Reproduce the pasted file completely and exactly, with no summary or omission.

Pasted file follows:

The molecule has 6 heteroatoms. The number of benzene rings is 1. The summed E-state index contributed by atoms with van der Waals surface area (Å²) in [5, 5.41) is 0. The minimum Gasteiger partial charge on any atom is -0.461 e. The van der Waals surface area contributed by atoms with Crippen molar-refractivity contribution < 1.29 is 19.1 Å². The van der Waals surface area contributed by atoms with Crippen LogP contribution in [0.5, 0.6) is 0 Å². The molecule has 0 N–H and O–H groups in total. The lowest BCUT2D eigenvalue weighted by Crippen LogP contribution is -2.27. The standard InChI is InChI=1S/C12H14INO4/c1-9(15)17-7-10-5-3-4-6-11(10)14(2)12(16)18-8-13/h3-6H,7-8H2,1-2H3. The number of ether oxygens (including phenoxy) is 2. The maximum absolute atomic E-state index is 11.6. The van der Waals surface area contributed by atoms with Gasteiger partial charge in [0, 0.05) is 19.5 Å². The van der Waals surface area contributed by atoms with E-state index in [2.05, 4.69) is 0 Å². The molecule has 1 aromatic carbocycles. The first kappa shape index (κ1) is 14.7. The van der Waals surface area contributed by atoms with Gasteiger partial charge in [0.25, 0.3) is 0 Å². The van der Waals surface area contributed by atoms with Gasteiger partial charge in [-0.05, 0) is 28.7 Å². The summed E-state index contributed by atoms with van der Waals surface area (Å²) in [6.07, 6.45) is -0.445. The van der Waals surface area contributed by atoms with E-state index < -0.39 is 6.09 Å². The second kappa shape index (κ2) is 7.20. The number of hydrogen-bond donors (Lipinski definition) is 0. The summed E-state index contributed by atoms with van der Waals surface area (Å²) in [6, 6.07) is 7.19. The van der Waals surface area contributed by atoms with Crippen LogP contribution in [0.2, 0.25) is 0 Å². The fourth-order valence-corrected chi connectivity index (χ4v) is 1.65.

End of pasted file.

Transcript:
The molecule has 6 heteroatoms. The number of benzene rings is 1. The summed E-state index contributed by atoms with van der Waals surface area (Å²) in [5, 5.41) is 0. The minimum Gasteiger partial charge on any atom is -0.461 e. The van der Waals surface area contributed by atoms with Crippen molar-refractivity contribution < 1.29 is 19.1 Å². The van der Waals surface area contributed by atoms with Crippen LogP contribution in [0.5, 0.6) is 0 Å². The molecule has 0 N–H and O–H groups in total. The lowest BCUT2D eigenvalue weighted by Crippen LogP contribution is -2.27. The standard InChI is InChI=1S/C12H14INO4/c1-9(15)17-7-10-5-3-4-6-11(10)14(2)12(16)18-8-13/h3-6H,7-8H2,1-2H3. The number of ether oxygens (including phenoxy) is 2. The maximum absolute atomic E-state index is 11.6. The van der Waals surface area contributed by atoms with Gasteiger partial charge in [0, 0.05) is 19.5 Å². The van der Waals surface area contributed by atoms with E-state index in [2.05, 4.69) is 0 Å². The molecule has 1 aromatic carbocycles. The first kappa shape index (κ1) is 14.7. The van der Waals surface area contributed by atoms with Gasteiger partial charge in [0.25, 0.3) is 0 Å². The van der Waals surface area contributed by atoms with Gasteiger partial charge in [-0.05, 0) is 28.7 Å². The summed E-state index contributed by atoms with van der Waals surface area (Å²) in [6.07, 6.45) is -0.445. The van der Waals surface area contributed by atoms with E-state index < -0.39 is 6.09 Å². The second kappa shape index (κ2) is 7.20. The number of hydrogen-bond donors (Lipinski definition) is 0. The summed E-state index contributed by atoms with van der Waals surface area (Å²) in [6, 6.07) is 7.19. The van der Waals surface area contributed by atoms with Crippen LogP contribution in [0.2, 0.25) is 0 Å². The fourth-order valence-corrected chi connectivity index (χ4v) is 1.65.